The coronavirus epidemic is also showing up Kenya’s low investment in research. The National Influenza Laboratory in Nairobi, the Kenya Medical Research Institute (Kemri) in Nairobi, Kisumu and Kilifi as well as the University of Nairobi have the capacity to test for the coronavirus, and could be supported by private laboratories at Aga Khan University Teaching Hospital and Lancet Kenya. The shortage of testing kits has meant that results, which would typically come in after six to eight hours, are instead available in 24 hours. Chinese billionaire Jack Ma and his Alibaba Foundation donated 1.1 million test kits to Africa this week, with Kenya slated to receive 20,000 test kits, 100,000 masks and 1,000 medical suits and face shields.
What started as a droplet has turned into a steady trickle, with cases popping up in rural spots where people arriving from Europe and the United States had visited
There are two ways to become immune: one is to experience the infection to create antibodies, or receive a vaccine to stimulate antibodies without experiencing the disease. Britain had initially opted to tough it out and wait for those who would die of COVID-19 to do so before the pandemic stabilised, thereby creating what scientists refer to as herd immunity. It changed tack after WHO admonished the strategy: “Not testing alone. Not contact tracing alone. Not quarantine alone. Not social distancing alone. Do it all”, said Ghebreyesus.
“Herd immunity eventually develops but over a long period time of continuous exposure. I disagree with epidemiologists who expose everyone who expect immediate herd immunity because it can develop after 50 to 60 years . . . you lose it with time . . . the casualties would be too high, and vulnerable people will die”, Oluga says.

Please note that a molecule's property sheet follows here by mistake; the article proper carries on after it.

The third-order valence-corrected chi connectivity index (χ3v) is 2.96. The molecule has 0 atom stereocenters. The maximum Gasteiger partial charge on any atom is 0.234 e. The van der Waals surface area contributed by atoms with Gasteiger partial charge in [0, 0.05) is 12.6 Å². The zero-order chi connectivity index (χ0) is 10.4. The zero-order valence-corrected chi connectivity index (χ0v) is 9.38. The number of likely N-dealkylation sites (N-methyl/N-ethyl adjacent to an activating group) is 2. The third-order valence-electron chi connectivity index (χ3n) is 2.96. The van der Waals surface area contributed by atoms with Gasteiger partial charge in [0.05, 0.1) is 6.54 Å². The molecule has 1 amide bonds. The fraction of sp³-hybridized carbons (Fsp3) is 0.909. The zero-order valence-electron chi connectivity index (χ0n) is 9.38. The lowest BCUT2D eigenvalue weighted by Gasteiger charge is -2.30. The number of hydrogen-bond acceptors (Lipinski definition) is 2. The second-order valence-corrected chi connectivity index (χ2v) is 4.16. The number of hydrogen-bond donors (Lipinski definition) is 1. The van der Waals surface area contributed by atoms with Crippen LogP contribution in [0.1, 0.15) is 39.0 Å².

Shutdowns are an attempt to break transmission in order to enable health services to regroup and deal with the cases that show up. But the messaging has not been without its light moments. Justifying the ban on bars, Uganda’s Yoweri Museveni said, “Drunkards sit close to one another. They speak with saliva coming out of their mouth. They are a danger to themselves. All these [merrymaking activities] are suspended for a month”.
The irony of asking Kenya to go into lockdown when much of its population is already cooped up in congested and unsanitary residential areas, has been completely lost on the government. According to the Economic Survey 2019, there were 14,865,900 people working jobs in the informal sector. “The informal sector is characterized by small scale activities, easy entry and exit, skills majorly gained from vocational schools, less capital investment, no or limited job security and self-employment”.
“This sector excludes illegal activities,” the Survey adds. These statistics belie the precarious nature of the jobs in the informal sector: they are day-wage occupations that finance hand-to-mouth survival. Only 2,765,100 people are in formal wage employment and just 152,200 are in self-employment.